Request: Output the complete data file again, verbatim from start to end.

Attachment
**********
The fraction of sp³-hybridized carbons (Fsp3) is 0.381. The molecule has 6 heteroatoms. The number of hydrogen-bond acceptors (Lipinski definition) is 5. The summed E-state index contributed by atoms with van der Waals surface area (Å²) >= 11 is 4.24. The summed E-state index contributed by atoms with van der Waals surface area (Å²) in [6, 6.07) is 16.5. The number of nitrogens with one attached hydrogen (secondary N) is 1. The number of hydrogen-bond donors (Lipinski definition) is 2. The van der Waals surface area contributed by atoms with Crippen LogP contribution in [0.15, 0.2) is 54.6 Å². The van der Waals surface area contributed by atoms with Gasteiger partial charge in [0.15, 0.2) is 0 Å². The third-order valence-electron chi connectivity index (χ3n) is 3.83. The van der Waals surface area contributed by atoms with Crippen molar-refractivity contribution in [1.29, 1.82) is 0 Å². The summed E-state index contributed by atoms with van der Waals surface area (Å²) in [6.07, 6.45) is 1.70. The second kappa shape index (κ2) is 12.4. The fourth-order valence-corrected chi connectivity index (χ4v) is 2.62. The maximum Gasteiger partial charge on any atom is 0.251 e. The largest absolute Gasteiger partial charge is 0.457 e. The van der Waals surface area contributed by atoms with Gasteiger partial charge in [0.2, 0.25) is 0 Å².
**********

The fraction of sp³-hybridized carbons (Fsp3) is 0.381. The molecule has 6 heteroatoms. The number of hydrogen-bond acceptors (Lipinski definition) is 5. The summed E-state index contributed by atoms with van der Waals surface area (Å²) >= 11 is 4.24. The summed E-state index contributed by atoms with van der Waals surface area (Å²) in [6, 6.07) is 16.5. The number of nitrogens with one attached hydrogen (secondary N) is 1. The number of hydrogen-bond donors (Lipinski definition) is 2. The van der Waals surface area contributed by atoms with Crippen LogP contribution in [0.15, 0.2) is 54.6 Å². The van der Waals surface area contributed by atoms with Gasteiger partial charge in [0.15, 0.2) is 0 Å². The third-order valence-electron chi connectivity index (χ3n) is 3.83. The van der Waals surface area contributed by atoms with Crippen molar-refractivity contribution in [1.29, 1.82) is 0 Å². The summed E-state index contributed by atoms with van der Waals surface area (Å²) in [6.07, 6.45) is 1.70. The second kappa shape index (κ2) is 12.4. The fourth-order valence-corrected chi connectivity index (χ4v) is 2.62. The maximum Gasteiger partial charge on any atom is 0.251 e. The largest absolute Gasteiger partial charge is 0.457 e. The van der Waals surface area contributed by atoms with Gasteiger partial charge in [0.2, 0.25) is 0 Å².